Our Footprints of Travel and The Impact
A tourist provides an incredible economic boost to the places they visit. Sometime with their best intentions, tourism can lead to harmful effects to the local environment. Of course, this isn’t news as many headlines have noted the concern of overtourism. Unfortunately, very few places (cities, historical sites, national parks, and the list goes on) are immune. The question is is it possible to visit a place without changing it?
To Visit or Not?
It is our human nature to explore this planet. In deciding to visit a particular site or country, might determine whether there will be any lasting effect and if these places will remain available to others in the future. The conversations that you have with others, the recommended places, the off-the-beaten path locations, and the most popular sites to see can determine whether more people return in your wake. Please keep in mind the footprints you leave when deciding to visit.
According to the Word Atlas, over tourism is generally defined as a situation whereby too many tourists visit a particular destination. In fact, the United Nations World Tourism Organization (UNWTO), estimates that the number of tourists visiting other countries is set to grow by about 3.3% annually for the next 20 years, to annual arrival rate of 1.8 billion over the next decade. These statistics makes overtourism inevitable in certain places with varying contributing factors vary from place to place. Such issues with overtourism include traffic congestions, significant overcrowding at landmarks or sites, and environmental degradation. One of the main concerns of too many visitors, is that this phenomenon can devalue cultural treasures or natural wonders of a place.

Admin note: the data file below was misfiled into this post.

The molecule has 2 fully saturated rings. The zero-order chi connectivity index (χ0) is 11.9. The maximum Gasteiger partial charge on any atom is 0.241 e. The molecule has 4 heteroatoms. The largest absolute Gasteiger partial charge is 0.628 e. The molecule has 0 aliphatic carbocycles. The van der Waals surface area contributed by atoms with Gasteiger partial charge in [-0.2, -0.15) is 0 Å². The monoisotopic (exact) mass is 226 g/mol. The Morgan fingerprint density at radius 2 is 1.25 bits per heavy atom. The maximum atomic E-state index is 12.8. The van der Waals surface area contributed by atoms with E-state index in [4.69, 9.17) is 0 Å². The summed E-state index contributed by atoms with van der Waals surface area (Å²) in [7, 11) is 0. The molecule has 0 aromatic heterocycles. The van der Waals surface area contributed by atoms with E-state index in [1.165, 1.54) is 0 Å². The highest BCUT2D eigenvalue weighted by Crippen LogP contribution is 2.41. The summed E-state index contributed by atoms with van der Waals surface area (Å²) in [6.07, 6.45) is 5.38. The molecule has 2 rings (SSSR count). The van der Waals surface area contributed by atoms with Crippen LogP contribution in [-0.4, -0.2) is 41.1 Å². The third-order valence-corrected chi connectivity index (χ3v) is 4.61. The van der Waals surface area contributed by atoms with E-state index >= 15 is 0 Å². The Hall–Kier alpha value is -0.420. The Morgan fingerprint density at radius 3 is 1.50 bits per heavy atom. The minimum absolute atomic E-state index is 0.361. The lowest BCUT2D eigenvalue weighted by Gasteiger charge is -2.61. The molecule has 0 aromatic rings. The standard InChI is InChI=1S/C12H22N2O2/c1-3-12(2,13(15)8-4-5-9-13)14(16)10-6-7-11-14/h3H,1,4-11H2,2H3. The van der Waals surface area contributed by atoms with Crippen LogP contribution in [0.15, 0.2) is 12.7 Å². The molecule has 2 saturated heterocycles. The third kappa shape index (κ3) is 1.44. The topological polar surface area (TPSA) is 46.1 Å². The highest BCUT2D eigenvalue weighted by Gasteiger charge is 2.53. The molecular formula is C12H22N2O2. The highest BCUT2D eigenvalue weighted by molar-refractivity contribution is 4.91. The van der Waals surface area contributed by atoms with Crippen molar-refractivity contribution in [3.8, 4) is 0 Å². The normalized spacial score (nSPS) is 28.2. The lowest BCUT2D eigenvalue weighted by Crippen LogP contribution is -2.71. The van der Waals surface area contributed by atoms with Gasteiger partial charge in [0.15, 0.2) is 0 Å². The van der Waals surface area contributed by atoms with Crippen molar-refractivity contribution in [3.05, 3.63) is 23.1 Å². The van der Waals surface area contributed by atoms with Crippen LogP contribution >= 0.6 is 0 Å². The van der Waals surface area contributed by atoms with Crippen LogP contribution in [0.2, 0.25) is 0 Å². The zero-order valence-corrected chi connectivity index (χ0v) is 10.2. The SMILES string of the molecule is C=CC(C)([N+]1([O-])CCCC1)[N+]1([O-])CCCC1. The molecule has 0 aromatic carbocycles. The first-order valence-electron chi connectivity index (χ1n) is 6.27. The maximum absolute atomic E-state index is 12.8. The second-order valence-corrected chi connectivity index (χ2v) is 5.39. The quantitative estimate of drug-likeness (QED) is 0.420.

This fine line of wishing for more tourism for economic reason while limiting visitors to certain historical sites is being faced by many governments. Governments have begun to understand the impact of too many tourists and have started to set limits on visitors such as Machu Picchu and Everest Base Camp. Such cities as Amsterdam with a population of around 1 million and some 15 million visitors per year, are starting to consider ways to manage too many visitors. The city of Dubrovnik in Croatia has been forced to limit the number of daily visitors into the city’s center at 4,000. Other cities that are experiencing the impact of overtourism include Paris , Berlin , and Copenhagen.
A Potential Solutions
It is responsible tourism that is only remedy for this issue of overtourism. If you choose to visit certain places, consider the off-peak season or visiting alternative destinations during peak season. If you find yourself (as a tourist) in crowded places, please be sure that impact of visiting the destination is not a negative one. I recommend supporting sustainable tourism efforts this includes learning about the local life and cultural practices.
I know traveling changes us making us world citizens. It is not often we often think of the impact that we make in visiting the places in our desire to see the world. This blog post is not suggesting that one stops traveling. Instead, the goal is to limit the changes that your visit will cause. It isn’t possible to visit somewhere without leaving a footprint.
Consider how your travels have changed the world instead of just how it has changed you?
Consider such responsible tour agencies as Intrepid and Gadventures . These agencies will focus on local life and culture limiting the impact of visitors. You travel the local way eating and sleeping the way locals do. I choose these agencies because of their use of local tour guides for tourists. You learn from a local resident about life in the country you visit.
Continue to explore our great planet in the coming year and the new decade of 2020.